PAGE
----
An additional feature is that you can open the HTML file in a Web browser by opening the HTML file (double-click its icon in the class browser) and choosing "Open in Web Browser" from the Build menu. Another way to do this is to right-click on the file name in the class browser and choose "Open in Web Browser" from the pop-up menu.

The Java programming language

Java technology is both a programming language and a platform. The Java programming language is a high-level language that can be characterised by
all of the following buzzwords:

  • Simple

  • Object oriented

  • Distributed

  • Interpreted

  • Robust

  • Secure

  • Architecture neutral

  • Portable

  • High performance

  • Multi-threaded

  • Dynamic

With most programming languages, you either compile or interpret a program so that you can run it on your computer. The Java programming language is unusual in that a program is both compiled and interpreted. With the compiler, first you translate a program into an intermediate language called Java bytecodes -- the platform-independent codes interpreted by the interpreter on the Java platform. The interpreter parses and runs each Java bytecode instruction on the computer. Compilation happens just once; interpretation occurs each time the program is executed. The following figure illustrates how this works.


You can think of Java bytecodes as the machine code instructions for the Java Virtual Machine (Java VM). Every Java interpreter, whether it's a development tool or a Web browser that can run applets, is an implementation of the Java VM.

Java bytecodes help make "write once, run anywhere" possible. You can compile your program into bytecodes on any platform that has a Java compiler. The bytecodes can then be run on any implementation of the Java VM. That means that as long as a computer has a Java VM, the same program written in the Java programming language can run on Windows 2000, a Solaris workstation, or on an iMac.

 

The Java platform

A platform is the hardware or software environment in which a program runs. We've already mentioned some of the most popular platforms like Windows 2000, Linux, Solaris, and MacOS. Most platforms can be described as a combination of the operating system and hardware. The Java platform differs from most other platforms in that it's a software-only platform that runs on top of other hardware-based platforms.

The Java platform has two components:

  • The Java Virtual Machine (Java VM)
  • The Java Application Programming Interface (Java API)

You've already been introduced to the Java VM. It's the base for the Java platform and is ported onto various hardware-based platforms. The Java API is a large collection of ready-made software components that provide many useful capabilities, such as graphical user interface (GUI) widgets. The Java API is grouped into libraries of related classes and interfaces; these libraries are known as packages.

The following figure depicts a program that's running on the Java platform. As the figure shows, the Java API and the virtual machine insulate the program from the hardware.

Native code is code that after you compile it, the compiled code runs on a specific hardware platform. As a platform-independent environment, the Java platform can be a bit slower than native code. However, smart compilers, well-tuned interpreters, and just-in-time bytecode compilers can bring performance close to that of native code without threatening portability.

What can Java technology do?

The most common types of programs written in the Java programming language are applets and applications. If you've surfed the Web, you're probably already familiar with applets. An applet is a program that adheres to certain conventions that allow it to run within a Java-enabled browser.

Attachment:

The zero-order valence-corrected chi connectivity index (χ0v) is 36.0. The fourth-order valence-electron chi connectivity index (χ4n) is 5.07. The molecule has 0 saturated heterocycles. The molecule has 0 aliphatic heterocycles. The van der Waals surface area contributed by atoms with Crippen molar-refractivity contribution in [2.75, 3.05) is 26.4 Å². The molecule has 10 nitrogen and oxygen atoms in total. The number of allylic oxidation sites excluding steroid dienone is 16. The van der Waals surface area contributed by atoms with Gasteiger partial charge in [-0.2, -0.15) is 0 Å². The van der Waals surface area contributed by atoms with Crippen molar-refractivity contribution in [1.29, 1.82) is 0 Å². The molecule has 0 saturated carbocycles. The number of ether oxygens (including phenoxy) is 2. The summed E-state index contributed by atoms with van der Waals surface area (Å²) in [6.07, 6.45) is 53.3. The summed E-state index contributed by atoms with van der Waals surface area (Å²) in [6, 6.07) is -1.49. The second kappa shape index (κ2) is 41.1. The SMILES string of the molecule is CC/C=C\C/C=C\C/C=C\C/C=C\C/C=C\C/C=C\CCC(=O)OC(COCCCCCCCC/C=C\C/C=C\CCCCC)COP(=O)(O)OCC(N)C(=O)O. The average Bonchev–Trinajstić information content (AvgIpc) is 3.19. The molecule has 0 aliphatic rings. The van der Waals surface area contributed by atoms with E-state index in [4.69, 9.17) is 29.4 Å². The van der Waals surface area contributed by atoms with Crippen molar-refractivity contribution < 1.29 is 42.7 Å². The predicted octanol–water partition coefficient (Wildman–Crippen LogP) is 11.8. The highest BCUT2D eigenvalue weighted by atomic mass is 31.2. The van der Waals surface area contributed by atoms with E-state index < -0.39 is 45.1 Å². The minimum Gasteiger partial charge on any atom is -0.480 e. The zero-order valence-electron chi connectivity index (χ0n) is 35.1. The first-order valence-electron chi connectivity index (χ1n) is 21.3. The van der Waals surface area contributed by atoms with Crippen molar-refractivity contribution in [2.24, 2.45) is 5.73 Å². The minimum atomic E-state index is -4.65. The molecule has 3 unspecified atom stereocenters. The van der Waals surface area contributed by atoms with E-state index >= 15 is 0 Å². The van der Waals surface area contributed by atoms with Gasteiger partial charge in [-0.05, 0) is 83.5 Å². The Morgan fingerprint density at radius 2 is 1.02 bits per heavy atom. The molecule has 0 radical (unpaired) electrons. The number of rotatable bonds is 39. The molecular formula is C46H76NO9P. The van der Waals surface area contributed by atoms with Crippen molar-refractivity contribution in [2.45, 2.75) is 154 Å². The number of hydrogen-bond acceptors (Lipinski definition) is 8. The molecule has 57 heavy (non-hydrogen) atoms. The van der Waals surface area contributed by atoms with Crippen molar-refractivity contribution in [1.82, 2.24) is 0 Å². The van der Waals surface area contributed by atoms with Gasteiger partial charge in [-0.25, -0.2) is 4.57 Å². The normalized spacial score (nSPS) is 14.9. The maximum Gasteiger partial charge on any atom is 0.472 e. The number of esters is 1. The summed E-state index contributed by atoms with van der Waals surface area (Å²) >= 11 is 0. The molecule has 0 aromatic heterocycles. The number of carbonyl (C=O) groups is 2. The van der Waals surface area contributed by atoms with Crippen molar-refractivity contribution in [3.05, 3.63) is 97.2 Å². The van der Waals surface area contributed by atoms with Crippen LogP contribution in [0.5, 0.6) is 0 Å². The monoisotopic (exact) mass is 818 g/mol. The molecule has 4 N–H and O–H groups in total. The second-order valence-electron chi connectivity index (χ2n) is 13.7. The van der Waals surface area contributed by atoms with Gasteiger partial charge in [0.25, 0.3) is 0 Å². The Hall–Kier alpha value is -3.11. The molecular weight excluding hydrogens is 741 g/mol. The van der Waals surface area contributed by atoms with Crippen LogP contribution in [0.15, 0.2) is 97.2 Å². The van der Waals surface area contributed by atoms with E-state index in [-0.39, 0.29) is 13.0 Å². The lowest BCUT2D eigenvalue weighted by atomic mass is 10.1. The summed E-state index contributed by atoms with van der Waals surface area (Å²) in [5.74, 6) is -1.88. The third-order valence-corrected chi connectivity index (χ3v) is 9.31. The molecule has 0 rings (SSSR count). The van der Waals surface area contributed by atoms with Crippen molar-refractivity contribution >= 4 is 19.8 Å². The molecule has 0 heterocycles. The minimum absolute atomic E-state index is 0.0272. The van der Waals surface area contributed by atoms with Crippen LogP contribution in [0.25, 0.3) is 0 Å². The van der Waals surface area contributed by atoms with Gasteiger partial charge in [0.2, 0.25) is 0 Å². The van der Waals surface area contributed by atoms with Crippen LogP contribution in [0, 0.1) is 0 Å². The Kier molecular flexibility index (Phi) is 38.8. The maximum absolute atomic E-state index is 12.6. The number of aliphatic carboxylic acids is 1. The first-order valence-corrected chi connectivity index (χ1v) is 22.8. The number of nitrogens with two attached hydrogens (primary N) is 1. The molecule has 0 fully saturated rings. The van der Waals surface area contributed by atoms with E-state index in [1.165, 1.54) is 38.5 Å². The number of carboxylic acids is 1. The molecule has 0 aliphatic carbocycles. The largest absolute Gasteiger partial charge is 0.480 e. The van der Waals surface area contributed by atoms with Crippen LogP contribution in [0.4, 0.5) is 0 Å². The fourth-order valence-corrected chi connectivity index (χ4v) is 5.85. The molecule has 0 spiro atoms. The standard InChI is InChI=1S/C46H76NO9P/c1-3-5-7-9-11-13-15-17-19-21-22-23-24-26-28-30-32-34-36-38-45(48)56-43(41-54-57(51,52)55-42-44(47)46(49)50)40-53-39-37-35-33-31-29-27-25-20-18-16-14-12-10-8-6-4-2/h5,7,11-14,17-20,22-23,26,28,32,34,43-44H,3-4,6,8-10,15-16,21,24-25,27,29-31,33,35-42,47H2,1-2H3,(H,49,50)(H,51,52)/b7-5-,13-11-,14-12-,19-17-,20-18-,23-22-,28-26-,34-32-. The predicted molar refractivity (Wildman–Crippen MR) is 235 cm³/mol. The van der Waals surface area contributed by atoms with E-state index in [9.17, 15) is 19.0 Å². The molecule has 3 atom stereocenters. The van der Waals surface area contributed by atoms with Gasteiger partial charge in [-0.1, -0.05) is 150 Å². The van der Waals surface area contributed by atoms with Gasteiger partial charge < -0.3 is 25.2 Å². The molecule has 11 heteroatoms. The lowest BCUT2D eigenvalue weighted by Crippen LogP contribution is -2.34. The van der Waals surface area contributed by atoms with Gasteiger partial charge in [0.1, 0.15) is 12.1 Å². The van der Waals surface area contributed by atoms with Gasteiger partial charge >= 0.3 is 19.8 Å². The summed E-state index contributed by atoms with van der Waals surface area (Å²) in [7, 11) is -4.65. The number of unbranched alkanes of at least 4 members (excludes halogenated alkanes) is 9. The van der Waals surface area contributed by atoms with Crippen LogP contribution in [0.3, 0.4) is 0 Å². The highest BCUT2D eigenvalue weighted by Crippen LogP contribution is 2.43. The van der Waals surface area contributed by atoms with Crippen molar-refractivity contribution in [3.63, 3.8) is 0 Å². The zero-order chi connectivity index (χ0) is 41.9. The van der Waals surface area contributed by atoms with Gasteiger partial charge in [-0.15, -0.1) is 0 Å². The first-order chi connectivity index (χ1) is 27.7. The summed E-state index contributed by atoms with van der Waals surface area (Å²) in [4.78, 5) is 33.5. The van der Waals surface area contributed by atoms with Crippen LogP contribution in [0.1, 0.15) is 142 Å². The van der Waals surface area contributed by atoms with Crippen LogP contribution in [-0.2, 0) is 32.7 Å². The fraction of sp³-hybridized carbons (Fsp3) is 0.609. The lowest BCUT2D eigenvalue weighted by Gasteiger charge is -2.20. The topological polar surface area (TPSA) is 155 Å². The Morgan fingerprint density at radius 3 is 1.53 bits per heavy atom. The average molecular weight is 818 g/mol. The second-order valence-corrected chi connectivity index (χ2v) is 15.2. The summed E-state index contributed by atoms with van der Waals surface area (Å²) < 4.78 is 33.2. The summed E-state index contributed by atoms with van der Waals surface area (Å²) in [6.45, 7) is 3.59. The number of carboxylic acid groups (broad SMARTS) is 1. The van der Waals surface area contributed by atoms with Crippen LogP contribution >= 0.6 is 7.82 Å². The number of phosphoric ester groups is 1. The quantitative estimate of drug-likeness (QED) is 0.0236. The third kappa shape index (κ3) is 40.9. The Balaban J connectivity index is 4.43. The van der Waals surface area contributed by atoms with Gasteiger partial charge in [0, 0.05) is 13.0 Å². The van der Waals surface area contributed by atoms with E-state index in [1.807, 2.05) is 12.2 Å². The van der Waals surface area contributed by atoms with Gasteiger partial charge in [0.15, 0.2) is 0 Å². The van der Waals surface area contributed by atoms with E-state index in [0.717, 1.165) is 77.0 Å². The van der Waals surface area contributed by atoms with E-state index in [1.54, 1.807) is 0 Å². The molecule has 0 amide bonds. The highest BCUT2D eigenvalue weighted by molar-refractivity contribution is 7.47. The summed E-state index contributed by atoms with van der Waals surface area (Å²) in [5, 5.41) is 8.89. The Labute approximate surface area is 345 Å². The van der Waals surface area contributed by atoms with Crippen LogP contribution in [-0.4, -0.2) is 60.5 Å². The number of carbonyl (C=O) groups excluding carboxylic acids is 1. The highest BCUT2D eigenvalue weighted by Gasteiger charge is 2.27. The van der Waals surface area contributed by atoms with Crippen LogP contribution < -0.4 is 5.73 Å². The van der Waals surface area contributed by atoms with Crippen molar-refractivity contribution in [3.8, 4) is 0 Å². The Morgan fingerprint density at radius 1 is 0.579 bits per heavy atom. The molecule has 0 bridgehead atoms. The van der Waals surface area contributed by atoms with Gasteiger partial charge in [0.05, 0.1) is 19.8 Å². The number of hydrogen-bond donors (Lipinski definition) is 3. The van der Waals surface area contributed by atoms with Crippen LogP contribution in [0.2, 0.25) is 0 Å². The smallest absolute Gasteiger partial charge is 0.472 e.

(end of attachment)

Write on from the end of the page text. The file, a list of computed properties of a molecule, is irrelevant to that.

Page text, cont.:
However, the Java programming language is not just for writing cute, entertaining applets for the Web. The general-purpose, high-level Java programming language is also a powerful software platform. Using the generous API, you can write many types of programs.

An application is a standalone program that runs directly on the Java platform. A special kind of application known as a server serves and supports clients on a network. Examples of servers are Web servers, proxy servers, mail servers, and print servers.

How does the API support all these kinds of programs? It does so with packages of software components that provide a wide range of functionality. Every full implementation of the Java platform gives you the following features:

  • The essentials: Objects, strings, threads, numbers, input and output, data structures, system properties, date and time, and so on.
  • Applets: The set of conventions used by applets.
  • Networking: URLs, TCP (Transmission Control Protocol), UDP (User Datagram Protocol), sockets, and IP (Internet Protocol) addresses.
  • Internationalisation: Help for writing programs that can be localised for users worldwide. Programs can automatically adapt to specific locales and be displayed in the appropriate language.
  • Security: Both low level and high level, including electronic signatures, public and private key management, access control, and certificates.

The Java platform also has APIs for 2D and 3D graphics, accessibility, servers, collaboration, telephony, speech, animation, and more. The following figure depicts what is included in the Java 2 SDK.

How will Java technology change your life?

I can't promise you fame, fortune, or even a job if you learn the Java programming language. Still, it is likely to make your programs better and requires less effort than other languages. I believe that Java technology will help you do the following:

  • Get started quickly: Although the Java programming language is a powerful object-oriented language, it's easy to learn, especially for programmers already familiar with C or C++.
  • Write less code: Comparisons of program metrics (class counts, method counts, and so on) suggest that a program written in the Java programming language can be four times smaller than the same program in C++.
  • Write better code: The Java programming language encourages good coding practices, and its garbage collection helps you avoid memory leaks. Its object orientation, its JavaBeans component architecture, and its wide-ranging, easily extendible API let you reuse other people's tested code and introduce fewer bugs.
  • Develop programs more quickly: Your development time may be as much as twice as fast versus writing the same program in C++. Why? You write fewer lines of code and it is a simpler programming language than C++.
  • Avoid platform dependencies with 100% Pure Java: You can keep your program portable by avoiding the use of libraries written in other languages.
  • Write once, run anywhere: Because 100% Pure Java programs are compiled into machine-independent bytecodes, they run consistently on any Java platform.
  • Distribute software more easily: You can upgrade applets easily from a central server. Applets take advantage of the feature of allowing new classes to be loaded "on the fly," without recompiling the entire program.